Connecting GitHub Container Registry with Azure Red Hat OpenShift
GitHub Packages is a one-stop platform to host your packages. In this post, we will see how to push container images to GitHub packages and pull them from Azure Red Hat OpenShift
GitHub packages let you host your packages — be it container images, npm packages or NuGet packages. It is free for public repositories and has 500MB of free storage for private repositories.
In this quick post, we will see how to connect to GitHub packages to pull our container images and deploy the application in Azure Red Hat OpenShift.
I will skip this step for this post, but the documentation is clear and I followed the exact steps to publish a sample NodeJS application to the container registry.
Connecting GitHub container registry with ARO (Azure Red Hat OpenShift)
Kubernetes service connects to container registries using image pull secrets. ARO is no different, be it Azure Container Registry (ACR) or GitHub Container Registry, we will need to create a Kubernetes secret which has auth information for the Kubernetes to pull images.
We start by creating a manifest imperatively using CLI and get a YAML so that we can apply it.
kubectl create secret docker-registry github-cr-secret --docker-server=https://ghcr.io --docker-username=<username> --docker-password=$GH_PAT --docker-email=<email-address> --dry-run=client -o yaml > ./k8s/pullsecret.yml
GH_PAT is the environment variable which holds the classic GitHub PAT token with read/write and delete packages permission. You can follow this documentation if you need instructions on how to do it.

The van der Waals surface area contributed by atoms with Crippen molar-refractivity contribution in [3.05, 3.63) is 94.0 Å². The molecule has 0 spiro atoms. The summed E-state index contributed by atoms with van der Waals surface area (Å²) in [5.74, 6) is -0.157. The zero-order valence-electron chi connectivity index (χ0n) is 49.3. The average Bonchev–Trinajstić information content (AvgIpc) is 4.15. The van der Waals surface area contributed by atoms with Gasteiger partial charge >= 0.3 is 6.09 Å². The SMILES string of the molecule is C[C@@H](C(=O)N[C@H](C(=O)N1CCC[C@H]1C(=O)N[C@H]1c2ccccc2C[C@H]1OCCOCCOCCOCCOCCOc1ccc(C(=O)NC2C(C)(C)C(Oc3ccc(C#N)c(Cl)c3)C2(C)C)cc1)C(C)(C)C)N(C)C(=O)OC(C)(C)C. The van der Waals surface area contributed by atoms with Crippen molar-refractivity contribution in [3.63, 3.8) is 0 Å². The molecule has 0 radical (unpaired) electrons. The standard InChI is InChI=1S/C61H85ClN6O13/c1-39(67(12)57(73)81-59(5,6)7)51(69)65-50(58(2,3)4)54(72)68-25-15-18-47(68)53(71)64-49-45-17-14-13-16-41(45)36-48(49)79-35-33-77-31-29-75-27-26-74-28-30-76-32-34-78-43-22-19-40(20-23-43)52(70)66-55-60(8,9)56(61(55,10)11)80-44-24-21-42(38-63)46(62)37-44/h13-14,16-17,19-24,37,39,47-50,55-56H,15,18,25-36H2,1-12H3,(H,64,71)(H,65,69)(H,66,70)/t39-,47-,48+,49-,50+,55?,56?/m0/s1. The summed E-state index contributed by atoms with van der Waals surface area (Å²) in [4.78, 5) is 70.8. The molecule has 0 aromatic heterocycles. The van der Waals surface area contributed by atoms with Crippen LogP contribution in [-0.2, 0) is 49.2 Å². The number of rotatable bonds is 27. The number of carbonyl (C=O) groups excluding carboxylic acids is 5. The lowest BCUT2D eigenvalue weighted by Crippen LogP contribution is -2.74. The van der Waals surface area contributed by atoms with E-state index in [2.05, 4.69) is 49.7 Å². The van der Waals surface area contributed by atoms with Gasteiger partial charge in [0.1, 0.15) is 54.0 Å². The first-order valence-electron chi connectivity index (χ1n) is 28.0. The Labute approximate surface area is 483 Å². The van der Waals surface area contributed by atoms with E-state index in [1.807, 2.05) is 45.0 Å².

You will have a new manifest file named
The next step involves connecting to ARO and applying the manifest so that a secret is created in ARO.
Connect to your ARO console and copy the login command and log in using the terminal.
We can then apply the image pull secret to our cluster using the
oc command line
oc apply -f <file.yml>
If you head over to the web console, you will see the secret created.
Deploying sample app and testing pull secret
Let us now create a Kubernetes deployment for our app and point to the image published in the GitHub container registry.
- image: ghcr.io/onlyutkarsh/npm-logging:0.0.1
- name: github-cr-secret
Notice, we are referring to the secret under
imageproperty refers to our published docker image from GitHub Container Registry
Applying this deployment manifest to our cluster (using
oc apply -f deploy.yml command) should pull our image from GitHub Container Registry and get our application running.
That’s it, as you saw, connecting to GitHub packages is simple with classic personal access tokens (PAT). However, PAT’s do expire and when they do, you will need to update the secret in OpenShift.
Hope you enjoyed reading this post.